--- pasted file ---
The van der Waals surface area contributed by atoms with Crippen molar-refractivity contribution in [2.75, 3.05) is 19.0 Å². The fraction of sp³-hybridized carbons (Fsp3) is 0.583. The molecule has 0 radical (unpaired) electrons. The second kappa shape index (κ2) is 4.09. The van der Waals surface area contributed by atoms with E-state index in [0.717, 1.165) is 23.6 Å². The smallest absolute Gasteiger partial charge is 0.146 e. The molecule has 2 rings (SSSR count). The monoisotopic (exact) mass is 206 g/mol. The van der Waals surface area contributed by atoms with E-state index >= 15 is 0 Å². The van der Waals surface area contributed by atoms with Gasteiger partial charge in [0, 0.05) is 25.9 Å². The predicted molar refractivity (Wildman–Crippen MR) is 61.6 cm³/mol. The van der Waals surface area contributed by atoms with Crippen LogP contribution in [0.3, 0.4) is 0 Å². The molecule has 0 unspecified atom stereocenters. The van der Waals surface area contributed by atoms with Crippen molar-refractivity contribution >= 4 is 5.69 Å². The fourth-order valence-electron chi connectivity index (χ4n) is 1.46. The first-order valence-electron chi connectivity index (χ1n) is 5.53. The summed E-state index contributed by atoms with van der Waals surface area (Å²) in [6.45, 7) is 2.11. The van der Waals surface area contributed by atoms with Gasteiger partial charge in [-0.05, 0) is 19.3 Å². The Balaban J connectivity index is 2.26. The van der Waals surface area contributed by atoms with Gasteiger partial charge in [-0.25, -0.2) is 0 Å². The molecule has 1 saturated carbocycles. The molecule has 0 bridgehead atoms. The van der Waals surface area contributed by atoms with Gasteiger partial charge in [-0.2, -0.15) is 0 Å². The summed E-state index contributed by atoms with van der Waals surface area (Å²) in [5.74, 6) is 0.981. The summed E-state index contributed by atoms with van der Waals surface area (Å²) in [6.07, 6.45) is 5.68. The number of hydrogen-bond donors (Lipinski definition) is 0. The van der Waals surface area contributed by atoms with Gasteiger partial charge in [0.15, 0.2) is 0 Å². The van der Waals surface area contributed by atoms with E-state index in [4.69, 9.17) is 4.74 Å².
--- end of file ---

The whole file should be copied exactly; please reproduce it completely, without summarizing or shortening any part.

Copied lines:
The van der Waals surface area contributed by atoms with Crippen molar-refractivity contribution in [2.75, 3.05) is 19.0 Å². The fraction of sp³-hybridized carbons (Fsp3) is 0.583. The molecule has 0 radical (unpaired) electrons. The second kappa shape index (κ2) is 4.09. The van der Waals surface area contributed by atoms with E-state index in [0.717, 1.165) is 23.6 Å². The smallest absolute Gasteiger partial charge is 0.146 e. The molecule has 2 rings (SSSR count). The monoisotopic (exact) mass is 206 g/mol. The van der Waals surface area contributed by atoms with E-state index >= 15 is 0 Å². The van der Waals surface area contributed by atoms with Gasteiger partial charge in [0, 0.05) is 25.9 Å². The predicted molar refractivity (Wildman–Crippen MR) is 61.6 cm³/mol. The van der Waals surface area contributed by atoms with Crippen LogP contribution in [0.3, 0.4) is 0 Å². The molecule has 0 unspecified atom stereocenters. The van der Waals surface area contributed by atoms with Crippen molar-refractivity contribution >= 4 is 5.69 Å². The fourth-order valence-electron chi connectivity index (χ4n) is 1.46. The first-order valence-electron chi connectivity index (χ1n) is 5.53. The summed E-state index contributed by atoms with van der Waals surface area (Å²) in [6.45, 7) is 2.11. The van der Waals surface area contributed by atoms with Gasteiger partial charge in [-0.05, 0) is 19.3 Å². The Balaban J connectivity index is 2.26. The van der Waals surface area contributed by atoms with Gasteiger partial charge in [-0.25, -0.2) is 0 Å². The molecule has 1 saturated carbocycles. The molecule has 0 bridgehead atoms. The van der Waals surface area contributed by atoms with Gasteiger partial charge in [-0.2, -0.15) is 0 Å². The summed E-state index contributed by atoms with van der Waals surface area (Å²) in [5.74, 6) is 0.981. The summed E-state index contributed by atoms with van der Waals surface area (Å²) in [6.07, 6.45) is 5.68. The number of hydrogen-bond donors (Lipinski definition) is 0. The van der Waals surface area contributed by atoms with Gasteiger partial charge in [0.15, 0.2) is 0 Å². The van der Waals surface area contributed by atoms with E-state index in [4.69, 9.17) is 4.74 Å².